By Pearl Rimon
Impunity Watch Reporter, South America
QUITO, Ecuador – Rafael Correa won the presidential election earlier this month by a wide margin. Correa’s win could mean more media regulations on the country.
“No one will stop our revolution….We have never failed and we will never fail,” a jubilant Mr. Correa told a screaming crowd from a balcony at the government palace after the results were announced.
Correa won this year’s election he won with 57% of the vote, his closest opponent was Guillermo Lasso, a former banker who had 23% of the vote. Correa has only been office since 2007 but is the country’s longest serving President in decades with this second term. Since taking office, Ecuador’s poverty rate has dropped to 32.4%. The number of government employees has increased from 16,000 to 90,000. He has improved access to education and health care as well as improved the country’s roadways.
During Correa’s first term, he made radical changes including changing electoral law and the constitution to allow for consecutive political terms.
He has had a tough policy regarding media outlets that issues out fines and lawsuits when the outlets are critical of his government. Despite Correa’s win, many are worried that his win will threaten the free press. A specific concern is a proposed communications law, which could lead to more checks on the media.
“We hope that the confrontation and harassment of the press is over, but we hope that the confrontation and harassment of the press is over, but we see the risk of trying to control the media’s content and establish prior censorship of journalist work,” Vicente Ordoñez, president of the country’s National Journalist Union, said Monday.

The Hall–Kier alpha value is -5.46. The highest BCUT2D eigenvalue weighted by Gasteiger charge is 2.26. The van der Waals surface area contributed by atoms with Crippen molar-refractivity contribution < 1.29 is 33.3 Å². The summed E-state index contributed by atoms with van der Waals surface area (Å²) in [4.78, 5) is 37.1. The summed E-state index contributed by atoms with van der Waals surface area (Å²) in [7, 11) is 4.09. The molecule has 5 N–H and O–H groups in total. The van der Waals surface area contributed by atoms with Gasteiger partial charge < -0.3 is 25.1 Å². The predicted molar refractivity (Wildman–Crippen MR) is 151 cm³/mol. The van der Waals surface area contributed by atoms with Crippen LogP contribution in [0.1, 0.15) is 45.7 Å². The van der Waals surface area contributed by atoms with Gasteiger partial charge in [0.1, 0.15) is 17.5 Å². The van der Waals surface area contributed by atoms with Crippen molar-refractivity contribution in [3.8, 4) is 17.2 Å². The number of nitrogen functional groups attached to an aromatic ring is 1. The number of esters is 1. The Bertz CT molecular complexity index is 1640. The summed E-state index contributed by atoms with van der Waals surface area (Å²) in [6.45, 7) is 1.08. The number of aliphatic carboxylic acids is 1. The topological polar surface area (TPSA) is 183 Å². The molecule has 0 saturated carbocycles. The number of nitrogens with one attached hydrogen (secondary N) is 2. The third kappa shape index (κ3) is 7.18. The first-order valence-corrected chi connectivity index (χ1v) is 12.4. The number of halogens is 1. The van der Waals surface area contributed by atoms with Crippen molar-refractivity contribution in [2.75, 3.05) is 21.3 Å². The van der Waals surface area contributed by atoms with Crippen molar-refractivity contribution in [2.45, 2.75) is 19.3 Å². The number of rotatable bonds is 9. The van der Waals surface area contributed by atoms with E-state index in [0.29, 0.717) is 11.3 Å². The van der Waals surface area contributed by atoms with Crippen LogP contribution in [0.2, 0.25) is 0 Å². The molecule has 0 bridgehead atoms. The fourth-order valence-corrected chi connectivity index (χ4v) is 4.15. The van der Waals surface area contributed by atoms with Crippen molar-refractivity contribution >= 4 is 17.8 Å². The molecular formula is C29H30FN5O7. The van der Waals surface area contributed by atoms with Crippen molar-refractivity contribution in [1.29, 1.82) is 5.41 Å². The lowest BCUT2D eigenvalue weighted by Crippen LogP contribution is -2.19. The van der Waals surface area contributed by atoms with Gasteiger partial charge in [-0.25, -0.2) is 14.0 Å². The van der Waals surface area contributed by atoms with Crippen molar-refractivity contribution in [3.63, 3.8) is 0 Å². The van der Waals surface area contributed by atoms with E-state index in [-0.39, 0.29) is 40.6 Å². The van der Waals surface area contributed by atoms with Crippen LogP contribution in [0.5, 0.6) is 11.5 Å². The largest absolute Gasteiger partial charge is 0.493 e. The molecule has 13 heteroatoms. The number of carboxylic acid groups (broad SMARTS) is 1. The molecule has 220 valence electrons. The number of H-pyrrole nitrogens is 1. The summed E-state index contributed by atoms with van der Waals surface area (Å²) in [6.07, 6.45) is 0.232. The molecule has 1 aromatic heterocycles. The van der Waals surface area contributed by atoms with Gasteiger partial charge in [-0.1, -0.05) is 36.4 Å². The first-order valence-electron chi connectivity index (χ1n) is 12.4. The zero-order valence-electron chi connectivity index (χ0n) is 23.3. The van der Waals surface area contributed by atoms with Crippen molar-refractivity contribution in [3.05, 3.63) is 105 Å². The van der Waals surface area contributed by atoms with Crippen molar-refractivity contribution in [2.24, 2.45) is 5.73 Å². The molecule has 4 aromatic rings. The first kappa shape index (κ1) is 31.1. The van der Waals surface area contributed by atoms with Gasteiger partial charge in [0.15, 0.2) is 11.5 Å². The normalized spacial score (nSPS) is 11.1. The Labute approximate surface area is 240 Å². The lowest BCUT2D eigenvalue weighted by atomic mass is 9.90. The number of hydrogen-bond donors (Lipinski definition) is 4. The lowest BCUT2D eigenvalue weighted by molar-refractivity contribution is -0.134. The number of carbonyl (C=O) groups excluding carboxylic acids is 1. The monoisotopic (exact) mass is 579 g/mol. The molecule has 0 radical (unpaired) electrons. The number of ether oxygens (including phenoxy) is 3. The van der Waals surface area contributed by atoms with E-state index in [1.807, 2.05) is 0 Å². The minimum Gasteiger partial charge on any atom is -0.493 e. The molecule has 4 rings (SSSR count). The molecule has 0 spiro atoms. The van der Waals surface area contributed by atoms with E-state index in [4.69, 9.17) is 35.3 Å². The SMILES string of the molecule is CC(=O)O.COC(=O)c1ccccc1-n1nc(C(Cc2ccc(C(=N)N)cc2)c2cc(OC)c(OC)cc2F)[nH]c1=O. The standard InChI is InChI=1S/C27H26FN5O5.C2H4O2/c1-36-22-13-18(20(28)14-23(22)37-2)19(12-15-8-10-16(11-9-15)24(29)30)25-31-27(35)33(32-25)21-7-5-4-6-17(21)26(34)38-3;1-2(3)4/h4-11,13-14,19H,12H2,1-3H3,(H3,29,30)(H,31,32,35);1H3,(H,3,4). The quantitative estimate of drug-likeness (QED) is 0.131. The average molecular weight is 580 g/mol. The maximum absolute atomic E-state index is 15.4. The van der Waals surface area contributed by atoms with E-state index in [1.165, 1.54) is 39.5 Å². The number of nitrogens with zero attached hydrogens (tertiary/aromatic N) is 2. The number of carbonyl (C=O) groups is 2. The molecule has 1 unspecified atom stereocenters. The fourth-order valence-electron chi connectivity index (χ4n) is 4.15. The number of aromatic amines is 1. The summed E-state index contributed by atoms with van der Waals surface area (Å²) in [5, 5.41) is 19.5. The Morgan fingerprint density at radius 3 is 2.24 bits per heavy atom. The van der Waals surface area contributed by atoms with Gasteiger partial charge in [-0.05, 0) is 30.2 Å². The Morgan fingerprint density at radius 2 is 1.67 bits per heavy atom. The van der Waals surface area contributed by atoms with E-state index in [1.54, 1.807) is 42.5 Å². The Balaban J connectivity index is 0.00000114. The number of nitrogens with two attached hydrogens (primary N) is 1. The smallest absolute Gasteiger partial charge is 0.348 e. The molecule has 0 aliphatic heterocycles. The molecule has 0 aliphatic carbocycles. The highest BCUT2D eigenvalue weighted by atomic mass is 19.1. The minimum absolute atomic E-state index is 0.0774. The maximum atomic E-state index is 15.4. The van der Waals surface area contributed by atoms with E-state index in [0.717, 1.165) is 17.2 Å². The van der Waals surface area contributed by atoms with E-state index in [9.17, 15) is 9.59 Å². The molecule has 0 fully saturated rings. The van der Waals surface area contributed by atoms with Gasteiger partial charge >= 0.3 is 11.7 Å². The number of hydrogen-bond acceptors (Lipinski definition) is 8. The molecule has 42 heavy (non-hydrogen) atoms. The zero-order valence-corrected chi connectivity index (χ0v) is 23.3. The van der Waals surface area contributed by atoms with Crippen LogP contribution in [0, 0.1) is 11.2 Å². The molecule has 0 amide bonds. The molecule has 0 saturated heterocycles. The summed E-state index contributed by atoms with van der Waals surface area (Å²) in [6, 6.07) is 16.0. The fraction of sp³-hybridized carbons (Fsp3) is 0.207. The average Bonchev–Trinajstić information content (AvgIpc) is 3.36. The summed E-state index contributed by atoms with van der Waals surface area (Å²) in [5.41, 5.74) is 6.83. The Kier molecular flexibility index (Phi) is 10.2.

Current media laws in place make it illegal for biased political reporting. Examples of these laws since May 2012 include at least eleven radio stations have been closed and Vistazo magazine was charged with an $80,000 fine after being accused of violating a political propaganda law. Violations are ruled on by a tribunal or the country’s Constitutional Court.
Corerea has had repeated problems with the national newspaper El Universo, Ecuador’s National Court of Justice ratified a decision sentencing the paper’s owners and former columnist to three years in prison for defaming the president and fined them $40 million. After worldwide criticism, Correa pardoned the journalist and waived the fine.
Other criticisms facing Correa stem from his prosecution of indigenous leaders for organizing protests against large-scale mining projects.
For more information, please see:
Al Jazeera — Ecuador’s Correa Wins Third Presidential Term – 18 Feb 2013
The Guardian — Ecuador’s President Rafael Correa Says Citizens Will Be in Charge, Not Money – 18 Feb 2013
Wall Street Journal — Ecuador Election Win Seen Tightening Correa’s Grip – 18 Feb 2013
New York Times — President Correa Handily Wins Re-election in Ecuador – 17 Feb 2013